English native speakers from all over the world come to learn about Spaniards, their culture and their country and, in return for their time and their input, have their full board and lodging covered by the program. The Spaniards, meanwhile, get to improve their fluency in the quickest, most intensive manner possible on earth. Both groups prosper, exchanging culture, conversation, knowledge and friendship during a very special week.
Englishtown was the brainchild of Richard Vaughan, a business student from Texas who came to Spain to teach English in the 70's. "After a quarter-century of language training and experience, I realized no matter how many times a person is drilled on irregular verbs, the only way to truly understand a language is to actively practice it," says Richard.
This led to the creation of Englishtown – eight-day immersion programs which include a cast of 20 Spaniards, 20 English-speakers from all over the world, a Master of Ceremonies to provide entertainment and a Program Director to enforce the only rule: No Spanish Allowed. All this for 15 hours a day, eight days straight and no stopping except for your daily siesta. Throw in a mix of activities such as conversations, scenic walks, games, meals plus Spanish music and dancing, and somewhere along the way the Spaniards find themselves blabbing away in English without having to stop, think and translate.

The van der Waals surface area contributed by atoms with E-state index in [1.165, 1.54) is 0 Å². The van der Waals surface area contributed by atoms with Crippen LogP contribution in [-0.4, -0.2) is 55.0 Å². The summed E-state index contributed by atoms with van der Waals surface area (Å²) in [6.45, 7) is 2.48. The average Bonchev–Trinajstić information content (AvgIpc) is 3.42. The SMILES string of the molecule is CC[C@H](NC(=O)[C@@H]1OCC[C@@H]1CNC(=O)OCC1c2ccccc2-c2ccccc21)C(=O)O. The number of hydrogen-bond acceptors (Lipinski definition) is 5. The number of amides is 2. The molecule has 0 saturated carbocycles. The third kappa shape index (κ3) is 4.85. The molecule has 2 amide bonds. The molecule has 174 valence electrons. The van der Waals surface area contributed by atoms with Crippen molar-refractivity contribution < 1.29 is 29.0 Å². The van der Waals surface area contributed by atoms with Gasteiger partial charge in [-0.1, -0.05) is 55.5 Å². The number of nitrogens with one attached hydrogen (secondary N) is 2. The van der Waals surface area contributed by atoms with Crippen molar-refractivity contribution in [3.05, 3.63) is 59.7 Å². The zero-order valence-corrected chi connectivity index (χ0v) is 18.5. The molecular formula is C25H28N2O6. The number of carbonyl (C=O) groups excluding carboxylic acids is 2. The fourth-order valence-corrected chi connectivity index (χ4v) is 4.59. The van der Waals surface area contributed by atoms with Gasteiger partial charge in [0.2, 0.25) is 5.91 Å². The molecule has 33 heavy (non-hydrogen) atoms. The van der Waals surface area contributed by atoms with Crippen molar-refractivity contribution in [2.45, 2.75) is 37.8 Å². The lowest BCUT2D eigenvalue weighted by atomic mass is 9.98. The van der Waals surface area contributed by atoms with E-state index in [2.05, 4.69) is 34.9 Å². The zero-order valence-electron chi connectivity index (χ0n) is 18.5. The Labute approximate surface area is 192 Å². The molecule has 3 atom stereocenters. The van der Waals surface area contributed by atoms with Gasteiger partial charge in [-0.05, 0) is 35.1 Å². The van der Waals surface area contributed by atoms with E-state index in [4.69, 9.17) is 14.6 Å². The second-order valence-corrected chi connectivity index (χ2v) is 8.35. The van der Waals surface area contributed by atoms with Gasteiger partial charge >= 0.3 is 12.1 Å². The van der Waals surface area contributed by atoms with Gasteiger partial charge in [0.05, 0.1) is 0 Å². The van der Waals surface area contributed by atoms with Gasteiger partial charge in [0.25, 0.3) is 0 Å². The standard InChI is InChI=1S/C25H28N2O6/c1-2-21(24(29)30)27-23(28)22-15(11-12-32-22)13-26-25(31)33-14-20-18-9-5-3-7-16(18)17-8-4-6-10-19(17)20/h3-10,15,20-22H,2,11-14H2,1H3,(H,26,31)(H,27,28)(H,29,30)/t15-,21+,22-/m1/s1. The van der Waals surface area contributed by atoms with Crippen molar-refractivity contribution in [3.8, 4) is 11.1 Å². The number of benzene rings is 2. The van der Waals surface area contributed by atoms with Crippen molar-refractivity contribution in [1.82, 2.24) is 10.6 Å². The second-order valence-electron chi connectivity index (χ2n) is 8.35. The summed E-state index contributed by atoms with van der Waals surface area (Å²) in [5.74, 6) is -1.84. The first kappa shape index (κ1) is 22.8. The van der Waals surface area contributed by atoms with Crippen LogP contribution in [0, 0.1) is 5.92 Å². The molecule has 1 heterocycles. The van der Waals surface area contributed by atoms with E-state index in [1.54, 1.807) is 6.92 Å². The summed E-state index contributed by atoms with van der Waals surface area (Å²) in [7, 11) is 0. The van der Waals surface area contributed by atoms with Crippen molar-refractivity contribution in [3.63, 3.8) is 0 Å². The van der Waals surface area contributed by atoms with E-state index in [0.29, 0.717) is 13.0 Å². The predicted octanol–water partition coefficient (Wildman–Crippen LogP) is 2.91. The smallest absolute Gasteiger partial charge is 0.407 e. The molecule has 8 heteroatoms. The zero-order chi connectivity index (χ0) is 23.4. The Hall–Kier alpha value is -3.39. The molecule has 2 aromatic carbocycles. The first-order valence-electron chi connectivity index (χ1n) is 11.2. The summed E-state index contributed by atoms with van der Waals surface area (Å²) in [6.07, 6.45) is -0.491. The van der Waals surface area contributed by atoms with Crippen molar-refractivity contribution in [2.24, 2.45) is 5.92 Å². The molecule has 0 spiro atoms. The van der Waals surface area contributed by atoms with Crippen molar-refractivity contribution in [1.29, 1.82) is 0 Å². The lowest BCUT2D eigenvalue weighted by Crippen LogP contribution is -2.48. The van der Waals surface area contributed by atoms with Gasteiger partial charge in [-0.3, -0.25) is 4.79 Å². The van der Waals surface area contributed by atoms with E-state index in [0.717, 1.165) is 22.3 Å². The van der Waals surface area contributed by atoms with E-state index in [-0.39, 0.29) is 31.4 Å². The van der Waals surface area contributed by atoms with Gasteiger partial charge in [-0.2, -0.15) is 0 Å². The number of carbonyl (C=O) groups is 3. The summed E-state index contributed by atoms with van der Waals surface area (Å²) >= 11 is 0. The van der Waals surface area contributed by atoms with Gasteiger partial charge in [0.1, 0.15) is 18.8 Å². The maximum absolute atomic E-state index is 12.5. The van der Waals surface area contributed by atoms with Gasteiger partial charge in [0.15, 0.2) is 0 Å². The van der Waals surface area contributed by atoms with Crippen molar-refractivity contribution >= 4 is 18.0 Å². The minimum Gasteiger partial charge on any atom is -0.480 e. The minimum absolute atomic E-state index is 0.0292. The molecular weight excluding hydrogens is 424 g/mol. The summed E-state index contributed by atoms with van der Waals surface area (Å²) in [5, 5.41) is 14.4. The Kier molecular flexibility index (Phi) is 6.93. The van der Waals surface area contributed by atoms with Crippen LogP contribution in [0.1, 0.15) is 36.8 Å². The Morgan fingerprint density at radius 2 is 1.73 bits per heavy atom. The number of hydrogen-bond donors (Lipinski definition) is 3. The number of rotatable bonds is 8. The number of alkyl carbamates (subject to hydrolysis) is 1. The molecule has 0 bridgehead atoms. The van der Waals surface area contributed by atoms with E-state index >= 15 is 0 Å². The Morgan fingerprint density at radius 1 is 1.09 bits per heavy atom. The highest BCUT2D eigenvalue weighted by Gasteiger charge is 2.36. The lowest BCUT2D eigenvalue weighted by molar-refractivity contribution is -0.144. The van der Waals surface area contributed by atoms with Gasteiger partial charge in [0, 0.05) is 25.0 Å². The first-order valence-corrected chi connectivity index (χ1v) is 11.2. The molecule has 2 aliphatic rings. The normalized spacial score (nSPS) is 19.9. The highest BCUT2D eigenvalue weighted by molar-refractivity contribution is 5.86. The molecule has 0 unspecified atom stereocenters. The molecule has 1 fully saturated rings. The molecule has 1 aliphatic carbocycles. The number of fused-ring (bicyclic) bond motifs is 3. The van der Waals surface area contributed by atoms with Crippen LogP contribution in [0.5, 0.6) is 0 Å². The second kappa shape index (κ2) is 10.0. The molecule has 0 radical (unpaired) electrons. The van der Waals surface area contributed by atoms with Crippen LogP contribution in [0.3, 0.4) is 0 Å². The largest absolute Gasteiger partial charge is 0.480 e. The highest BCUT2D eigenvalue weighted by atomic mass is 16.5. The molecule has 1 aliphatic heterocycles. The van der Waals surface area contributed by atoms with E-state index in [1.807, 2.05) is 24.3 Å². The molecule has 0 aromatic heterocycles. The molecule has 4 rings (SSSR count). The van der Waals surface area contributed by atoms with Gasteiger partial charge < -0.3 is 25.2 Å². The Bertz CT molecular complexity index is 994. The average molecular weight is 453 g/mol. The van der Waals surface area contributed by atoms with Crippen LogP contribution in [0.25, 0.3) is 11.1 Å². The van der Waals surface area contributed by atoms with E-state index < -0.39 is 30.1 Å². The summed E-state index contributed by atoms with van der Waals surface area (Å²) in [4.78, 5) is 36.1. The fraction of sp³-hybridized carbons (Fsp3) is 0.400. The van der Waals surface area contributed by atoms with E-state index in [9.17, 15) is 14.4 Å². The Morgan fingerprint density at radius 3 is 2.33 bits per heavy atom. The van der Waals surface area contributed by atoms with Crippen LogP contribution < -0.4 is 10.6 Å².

The idea was so innovative that it won the "Best Awards 2003" prize in Spain. It has earned rave reviews in the media, with travel guides plus major publications and TV stations such as CNN, the Irish Times and the Chicago Tribune all enthusing about the program. Englishtown has also been the subject on dozens of message boards, each buzzing about a deal that looks almost "too good to be true". Yet there is no hidden catch.
The lure is easy – English-speakers chat, play, walk, dine and wine with Spaniards against the beautiful backdrop of the local countryside, while Vaughan picks up the tab for their stay. Multinational clients such as Microsoft, Vodafone, Deloitte and Accenture send scores of Spanish executives to Englishtown as they find it to be the ideal solution to their needs. In short, it's a rapid, intense way to get their top directors speaking English.
Over the years, Englishtown has attracted 'Anglo' volunteers from all walks of life: concert pianists, writers, CEO's, social workers, backpackers, geologists, wandering musicians and students. These come from a wide range of ages, from 18 to 80 and, invariably, look back on it as having been one of the best, most enriching experiences of their lives.
For more information visit http://www.vaughanvillage.com .